The ongoing battle among the Syrian opposition has created a confusing situation on the ground. Alliances are shifting quicker than nearly anyone can keep track of. New battalions and brigades are created on a daily basis only to be subsumed just as quickly. In order to make sense of the confusion it may be necessary to focus on the individuals at the heart of the storm. Below I’ve compiled a rogues gallery – a who’s who of Syrian opposition commanders who have made a name for themselves as the battle between moderates and extremists has heated up.
Abu Omar al-Shishani (a.k.a. Omar the Chechen, Tarkhan Batirashvili)
Commander of the Jaysh Muhajireen wal-Ansar or the Army of Emigrants and Supporters, al-Shishani is a native of Chechnya and may have fought against the Russians from 2006-2008. He has sworn allegiance to Abu Bakr al-Baghdadi, the emir of the Islamic State of Iraq and al-Sham (ISIS), and now oversees that group’s operations in northern Syria. Al-Shishani’s group was specially created by ISIS to absorb the stream of foreign jihadists pouring into Syria from Turkey. Al-Shishani gained notoriety for directing the attack on al-Menagh Airbase in Aleppo in August 2013, for which he gained praise from Free Syrian Army Colonel Abdul Jabbar al-Okaidi.
Al-Shishani has kept a relatively low profile as the fighting has heated up in the north between ISIS and the moderate opposition. As the commander of ISIS’s northern front he is likely to play a significant role as the fighting continues.
Commander of Harakat Ahrar al-Sham, or the Movement of the Free Men of Greater Syria, one of the most powerful armed groups, and now the political leader of the Islamic Front, a grand alliance of several “moderate” opposition militias. Aboud learned the ins and outs of the shifting landscape of allegiances as the one-time political leader of the now-defunct Syrian Islamic Front (SIF). He is supported by Qatar (most likely) and has publicly blamed ISIS for conflict among the rebels. Hassan Aboud sits at the head of one of the most powerful militias at the center of the most powerful alliance in Syria right now.
Though Aboud is the political leader of the Islamic Front, Zahran Alloush remains its military commander in the field. He is the leader of the Jaysh al-Islam, or Army of Islam, which boasts more than fifty brigades and close to 50,000 fighters. Alloush and his army are most likely supported primarily by Saudi Arabia and are not officially aligned with the Free Syrian Army/Supreme Military Council. He is the former head of Liwa’ al-Islam, the Islam Division, that operated around Damascus. Like Aboud, Alloush is one of the most powerful men in northern Syria and his group has been at the center of the conflict with ISIS. See this Al-Jazeera interview for more.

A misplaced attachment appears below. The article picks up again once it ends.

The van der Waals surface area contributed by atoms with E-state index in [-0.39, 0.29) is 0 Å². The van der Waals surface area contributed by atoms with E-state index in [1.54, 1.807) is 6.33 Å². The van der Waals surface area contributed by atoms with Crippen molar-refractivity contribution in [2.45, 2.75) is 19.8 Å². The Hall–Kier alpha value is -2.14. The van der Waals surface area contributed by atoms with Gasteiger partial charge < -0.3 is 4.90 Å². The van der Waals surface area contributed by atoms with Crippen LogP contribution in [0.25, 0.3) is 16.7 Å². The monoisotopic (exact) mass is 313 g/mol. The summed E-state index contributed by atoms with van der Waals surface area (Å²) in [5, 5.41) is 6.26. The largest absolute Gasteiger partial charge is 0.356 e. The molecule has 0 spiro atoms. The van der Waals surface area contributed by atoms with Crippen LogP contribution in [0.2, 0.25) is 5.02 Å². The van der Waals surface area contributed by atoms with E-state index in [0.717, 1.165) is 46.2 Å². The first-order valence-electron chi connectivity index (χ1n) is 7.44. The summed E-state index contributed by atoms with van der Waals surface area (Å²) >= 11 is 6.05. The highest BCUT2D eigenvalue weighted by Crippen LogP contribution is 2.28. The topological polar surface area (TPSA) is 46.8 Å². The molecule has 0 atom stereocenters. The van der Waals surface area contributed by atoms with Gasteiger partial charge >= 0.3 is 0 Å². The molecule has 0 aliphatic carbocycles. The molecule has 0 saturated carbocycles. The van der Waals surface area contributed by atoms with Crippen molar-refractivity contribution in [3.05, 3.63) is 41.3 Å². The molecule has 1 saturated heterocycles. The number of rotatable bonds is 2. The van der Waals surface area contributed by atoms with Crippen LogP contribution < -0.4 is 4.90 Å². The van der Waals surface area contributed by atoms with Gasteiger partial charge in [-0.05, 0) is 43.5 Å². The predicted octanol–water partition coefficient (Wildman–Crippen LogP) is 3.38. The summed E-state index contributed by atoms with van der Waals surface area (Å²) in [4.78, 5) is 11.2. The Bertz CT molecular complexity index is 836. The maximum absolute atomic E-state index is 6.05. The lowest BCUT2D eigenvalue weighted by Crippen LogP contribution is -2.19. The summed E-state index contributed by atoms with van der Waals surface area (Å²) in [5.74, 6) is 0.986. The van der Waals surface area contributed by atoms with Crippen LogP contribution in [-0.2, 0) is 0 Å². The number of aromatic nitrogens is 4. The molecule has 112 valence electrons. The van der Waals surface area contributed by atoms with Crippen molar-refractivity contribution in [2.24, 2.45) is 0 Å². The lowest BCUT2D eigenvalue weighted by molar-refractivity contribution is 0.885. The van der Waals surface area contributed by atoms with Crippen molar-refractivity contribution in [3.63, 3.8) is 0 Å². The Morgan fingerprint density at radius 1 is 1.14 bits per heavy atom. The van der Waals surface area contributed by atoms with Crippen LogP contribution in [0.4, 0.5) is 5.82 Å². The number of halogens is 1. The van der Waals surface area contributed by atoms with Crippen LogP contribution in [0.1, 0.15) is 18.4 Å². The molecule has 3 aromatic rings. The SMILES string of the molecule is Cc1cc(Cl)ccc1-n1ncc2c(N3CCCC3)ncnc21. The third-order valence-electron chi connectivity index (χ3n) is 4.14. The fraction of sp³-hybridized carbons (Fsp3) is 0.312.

Ahmad ‘Aisa al-Sheikh (Abu ‘Aisa)
Leader of the Suqour al-Sham Brigade, or the Falcons of Greater Syria, who operate around Idleb. Suqour al-Sham was once a member of the Syrian Islamic Liberation Front (SILF), an umbrella alliance similar to SIF and the Islamic Front, and Abu ‘Aisa was the overall commander. Now that Suqour al-Sham has joined the Islamic Front, Abu ‘Aisa is the overall commander of that alliance.
Sipan Hemo (a.k.a. Salih Muslim Muhammad)
of the Kurdish People’s Defense Units (YPG) and has been battling ISIS and Jabhat al-Nusra for control of northern and eastern territory for months. The complex Kurdish situation in Syria and Turkey could make for some uncomfortable alliances for Hemo in the future. See this interview for more.
Jamal Maarouf (Abu Khalid)
Commander of Shuhada Souria, the Syrian Martyrs’ Brigade of Jabal Zawiya region of Idleb governorate, and also the head of the Syria Revolutionaries Front alliance. Maarouf has declared war on ISIS and units under his command were responsible for pushing al-Baghdadi’s fighters out of positions around the Bab al-Hawa border crossing. He is Saudi-supported and endorses the FSA/SMC command structure and Gen. Idriss. He has clashed with fighters belonging to the Islamic Front, but they are now operating under a ceasefire agreement.
Maarouf and his Syria Revolutionaries’ Front alliance have made a name for themselves by fighting ISIS and has been at the center of the struggle to expel that group from northern Syria and break its stranglehold of certain northern border crossing towns.